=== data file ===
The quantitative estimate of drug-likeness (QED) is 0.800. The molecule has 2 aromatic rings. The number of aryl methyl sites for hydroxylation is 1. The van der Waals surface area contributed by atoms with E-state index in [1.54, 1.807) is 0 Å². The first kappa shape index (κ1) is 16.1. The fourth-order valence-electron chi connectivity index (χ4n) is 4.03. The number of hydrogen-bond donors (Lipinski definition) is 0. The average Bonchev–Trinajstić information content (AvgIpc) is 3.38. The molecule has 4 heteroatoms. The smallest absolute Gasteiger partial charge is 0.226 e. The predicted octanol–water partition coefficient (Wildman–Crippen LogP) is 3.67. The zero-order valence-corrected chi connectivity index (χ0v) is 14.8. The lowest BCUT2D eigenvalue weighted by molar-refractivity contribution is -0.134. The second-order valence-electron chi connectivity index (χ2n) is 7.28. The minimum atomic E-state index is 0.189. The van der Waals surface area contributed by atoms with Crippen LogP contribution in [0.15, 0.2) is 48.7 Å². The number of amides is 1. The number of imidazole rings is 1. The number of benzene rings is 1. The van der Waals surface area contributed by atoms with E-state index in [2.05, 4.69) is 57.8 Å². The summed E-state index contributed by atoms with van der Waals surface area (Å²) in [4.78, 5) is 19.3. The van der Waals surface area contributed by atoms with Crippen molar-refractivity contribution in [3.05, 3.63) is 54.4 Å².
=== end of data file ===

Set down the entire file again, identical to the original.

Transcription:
The quantitative estimate of drug-likeness (QED) is 0.800. The molecule has 2 aromatic rings. The number of aryl methyl sites for hydroxylation is 1. The van der Waals surface area contributed by atoms with E-state index in [1.54, 1.807) is 0 Å². The first kappa shape index (κ1) is 16.1. The fourth-order valence-electron chi connectivity index (χ4n) is 4.03. The number of hydrogen-bond donors (Lipinski definition) is 0. The average Bonchev–Trinajstić information content (AvgIpc) is 3.38. The molecule has 4 heteroatoms. The smallest absolute Gasteiger partial charge is 0.226 e. The predicted octanol–water partition coefficient (Wildman–Crippen LogP) is 3.67. The zero-order valence-corrected chi connectivity index (χ0v) is 14.8. The lowest BCUT2D eigenvalue weighted by molar-refractivity contribution is -0.134. The second-order valence-electron chi connectivity index (χ2n) is 7.28. The minimum atomic E-state index is 0.189. The van der Waals surface area contributed by atoms with Crippen LogP contribution in [0.15, 0.2) is 48.7 Å². The number of amides is 1. The number of imidazole rings is 1. The number of benzene rings is 1. The van der Waals surface area contributed by atoms with E-state index in [2.05, 4.69) is 57.8 Å². The summed E-state index contributed by atoms with van der Waals surface area (Å²) in [4.78, 5) is 19.3. The van der Waals surface area contributed by atoms with Crippen molar-refractivity contribution in [3.05, 3.63) is 54.4 Å².